Posted by on Aug 16, 2016 in #Office365Dev | 0 comments

What is the Microsoft Graph?

If you haven’t heard, there is an easy way to call a great amount of Microsoft APIs – using one single endpoint. This endpoint, so called the Microsoft Graph ( lets you access everything from data, to intelligence and insights powered by the Microsoft cloud.

This is a part of my Microsoft Graph posts – to get started you will need to configure your application in either Azure AD or the new Application Registration Portal (converged app model v2.0). The Azure AD approach is well-tested and production-ready, whereas the new converged application model is still in preview – but it covers both Azure AD and Microsoft accounts. Pick the approach that suits your needs.

Authentication with Azure AD:
Authentication with app model v2.0 (preview):

What is Worksheet Protection?

Worksheet protection is the ability to protect worksheets located in an Excel workbook from different types of editing. This can be useful in a variety of scenarios, for instance when making sure that users can leverage pre-populated cells, formulas or other data – while not being able to accidentally impact it. This is great for user experience.

In the Microsoft Graph, there is a bunch of Excel operations, located within the Excel REST API (a part of the Microsoft Graph). The Excel REST API allows you to read and modify workbooks stored within the Microsoft Cloud (OneDrive, SharePoint, etc.). It’s extremely straight forward, and your natural starting point is always a drive item (

In this blog post, we will take a look at the ability to protect a worksheet, but you can learn more about the Excel REST API and its many operations here:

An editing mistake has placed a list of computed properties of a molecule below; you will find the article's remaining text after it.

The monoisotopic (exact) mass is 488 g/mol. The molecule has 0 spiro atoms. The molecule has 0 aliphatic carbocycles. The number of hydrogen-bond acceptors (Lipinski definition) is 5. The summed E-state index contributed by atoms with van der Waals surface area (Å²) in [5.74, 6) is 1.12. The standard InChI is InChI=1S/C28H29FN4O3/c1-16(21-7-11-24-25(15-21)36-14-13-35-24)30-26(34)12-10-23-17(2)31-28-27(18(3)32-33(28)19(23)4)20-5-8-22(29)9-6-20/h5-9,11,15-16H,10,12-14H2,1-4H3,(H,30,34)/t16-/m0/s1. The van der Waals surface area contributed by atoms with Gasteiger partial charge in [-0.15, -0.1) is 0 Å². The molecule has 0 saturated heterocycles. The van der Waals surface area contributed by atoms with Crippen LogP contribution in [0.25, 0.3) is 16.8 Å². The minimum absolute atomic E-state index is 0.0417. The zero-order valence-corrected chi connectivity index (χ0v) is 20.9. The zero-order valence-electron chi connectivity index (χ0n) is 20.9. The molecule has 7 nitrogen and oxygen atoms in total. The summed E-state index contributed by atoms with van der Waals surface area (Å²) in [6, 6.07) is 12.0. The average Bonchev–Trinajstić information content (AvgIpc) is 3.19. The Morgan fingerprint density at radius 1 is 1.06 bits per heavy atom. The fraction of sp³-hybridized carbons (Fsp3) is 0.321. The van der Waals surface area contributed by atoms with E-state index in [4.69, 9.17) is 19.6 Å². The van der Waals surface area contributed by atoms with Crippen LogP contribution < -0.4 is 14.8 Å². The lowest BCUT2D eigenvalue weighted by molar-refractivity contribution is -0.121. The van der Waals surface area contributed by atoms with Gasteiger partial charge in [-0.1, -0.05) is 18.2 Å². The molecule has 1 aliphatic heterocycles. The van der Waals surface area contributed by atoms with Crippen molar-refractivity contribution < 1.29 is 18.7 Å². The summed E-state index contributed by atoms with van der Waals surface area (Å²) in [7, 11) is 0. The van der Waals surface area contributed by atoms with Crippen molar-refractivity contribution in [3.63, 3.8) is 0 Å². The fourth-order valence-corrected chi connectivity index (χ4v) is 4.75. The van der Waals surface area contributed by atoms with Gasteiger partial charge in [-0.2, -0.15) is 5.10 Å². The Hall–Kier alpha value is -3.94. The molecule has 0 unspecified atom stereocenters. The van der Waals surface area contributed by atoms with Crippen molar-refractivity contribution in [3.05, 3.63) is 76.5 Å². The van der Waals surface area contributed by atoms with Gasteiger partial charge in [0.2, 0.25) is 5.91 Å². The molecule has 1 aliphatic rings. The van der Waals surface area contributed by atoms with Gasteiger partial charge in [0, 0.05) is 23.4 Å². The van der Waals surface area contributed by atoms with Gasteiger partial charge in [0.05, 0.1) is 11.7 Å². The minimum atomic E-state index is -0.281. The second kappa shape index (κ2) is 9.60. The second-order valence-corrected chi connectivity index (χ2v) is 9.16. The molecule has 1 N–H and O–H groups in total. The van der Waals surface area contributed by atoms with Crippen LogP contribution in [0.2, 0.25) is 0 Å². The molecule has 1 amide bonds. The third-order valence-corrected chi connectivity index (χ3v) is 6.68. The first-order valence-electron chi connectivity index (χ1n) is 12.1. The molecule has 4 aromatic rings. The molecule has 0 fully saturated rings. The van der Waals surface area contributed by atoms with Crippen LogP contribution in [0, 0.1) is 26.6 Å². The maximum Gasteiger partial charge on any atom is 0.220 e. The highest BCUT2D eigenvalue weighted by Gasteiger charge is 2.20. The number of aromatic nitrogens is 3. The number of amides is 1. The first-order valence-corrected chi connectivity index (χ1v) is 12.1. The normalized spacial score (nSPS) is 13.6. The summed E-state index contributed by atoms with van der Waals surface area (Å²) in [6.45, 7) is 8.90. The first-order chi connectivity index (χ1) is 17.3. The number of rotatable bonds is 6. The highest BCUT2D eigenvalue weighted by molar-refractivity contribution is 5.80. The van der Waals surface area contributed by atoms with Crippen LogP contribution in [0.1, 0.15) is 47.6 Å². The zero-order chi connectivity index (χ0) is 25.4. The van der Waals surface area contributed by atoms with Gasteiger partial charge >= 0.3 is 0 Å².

How does it work?

Once you have the authentication piece in order, you can go ahead and get started. Be sure to include the Authorization header (with your access token) and set the Content-Type header to application/json. Also, make sure that your access token contains the required scopes to read and write to the drive items (files) (

First you will need to locate a drive item within the Microsoft Graph, which is an Excel workbook. Doing a simple GET on such an object (drive item) should get you something like this:

Now this is only properties of the drive item itself, but once you know this is an Excel workbook – you can go ahead and append /workbook to the previous URL and find yourself in the Excel REST API universe. Appending /workbook/worksheets will allow us to list all of the worksheets in the workbook. The response will look something like this:

To finally get into the protection of a worksheet, we would navigate logically with the previous URL of that worksheet and append /protection to it. This operation will return the current state of the worksheet protection, which should look something like this:

In the response you will find a bunch of different properties. Many of them are delicate ones (called options) such as allowing for inserting or deleting rows and columns, but the most apparent one is called protection. This boolean signifies whether the worksheet is protected or not. If it’s set to false, the options will not effect the worksheet.

In order to protect the worksheet you will append /protect to the previous URL and POST the above object with the desired configuration. The only addition (and removal of the protected property) is the password property, which is optional like the options property. The request would look something like this:

If the operation is successful, you’ll be returned with a 204 (No Content) status code. If the worksheet is already protected, the operation will fail with a 400 (Bad Request) status code.

To unprotect the worksheet, simply POST (with an empty request body) towards the previous URL – but with /unprotect appended instead of /protect. The operation will return a 204 (No Content) status code.

This feature is great if you’re creating or modifying Excel workbooks with the Microsoft Graph. If you want to see the Excel REST API in action, have a look at this Xamarin Native sample:

You can also learn much more about the Microsoft Graph at:

-Simon Jaeger